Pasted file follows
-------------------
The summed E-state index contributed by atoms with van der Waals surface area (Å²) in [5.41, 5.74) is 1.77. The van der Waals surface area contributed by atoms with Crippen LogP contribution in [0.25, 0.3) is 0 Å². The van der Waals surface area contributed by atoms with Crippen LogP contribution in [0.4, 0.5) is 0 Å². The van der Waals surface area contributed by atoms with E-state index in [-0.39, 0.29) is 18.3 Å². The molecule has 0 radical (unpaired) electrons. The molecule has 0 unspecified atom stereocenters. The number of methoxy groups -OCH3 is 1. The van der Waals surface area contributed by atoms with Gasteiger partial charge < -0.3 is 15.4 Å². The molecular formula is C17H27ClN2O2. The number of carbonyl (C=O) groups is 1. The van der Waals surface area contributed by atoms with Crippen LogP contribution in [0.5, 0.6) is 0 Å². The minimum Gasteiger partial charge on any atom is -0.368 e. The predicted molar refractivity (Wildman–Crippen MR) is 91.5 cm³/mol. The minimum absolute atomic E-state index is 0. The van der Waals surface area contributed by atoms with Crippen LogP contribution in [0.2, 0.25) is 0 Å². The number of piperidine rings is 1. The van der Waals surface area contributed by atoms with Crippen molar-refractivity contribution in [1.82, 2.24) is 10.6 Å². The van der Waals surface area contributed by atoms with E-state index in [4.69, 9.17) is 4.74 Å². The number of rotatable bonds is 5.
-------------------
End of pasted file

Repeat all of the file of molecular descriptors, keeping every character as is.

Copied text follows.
The summed E-state index contributed by atoms with van der Waals surface area (Å²) in [5.41, 5.74) is 1.77. The van der Waals surface area contributed by atoms with Crippen LogP contribution in [0.25, 0.3) is 0 Å². The van der Waals surface area contributed by atoms with Crippen LogP contribution in [0.4, 0.5) is 0 Å². The van der Waals surface area contributed by atoms with E-state index in [-0.39, 0.29) is 18.3 Å². The molecule has 0 radical (unpaired) electrons. The molecule has 0 unspecified atom stereocenters. The number of methoxy groups -OCH3 is 1. The van der Waals surface area contributed by atoms with Gasteiger partial charge < -0.3 is 15.4 Å². The molecular formula is C17H27ClN2O2. The number of carbonyl (C=O) groups is 1. The van der Waals surface area contributed by atoms with Crippen LogP contribution in [0.5, 0.6) is 0 Å². The minimum Gasteiger partial charge on any atom is -0.368 e. The predicted molar refractivity (Wildman–Crippen MR) is 91.5 cm³/mol. The minimum absolute atomic E-state index is 0. The van der Waals surface area contributed by atoms with Crippen LogP contribution in [0.2, 0.25) is 0 Å². The number of piperidine rings is 1. The van der Waals surface area contributed by atoms with Crippen molar-refractivity contribution in [1.82, 2.24) is 10.6 Å². The van der Waals surface area contributed by atoms with E-state index in [4.69, 9.17) is 4.74 Å². The number of rotatable bonds is 5.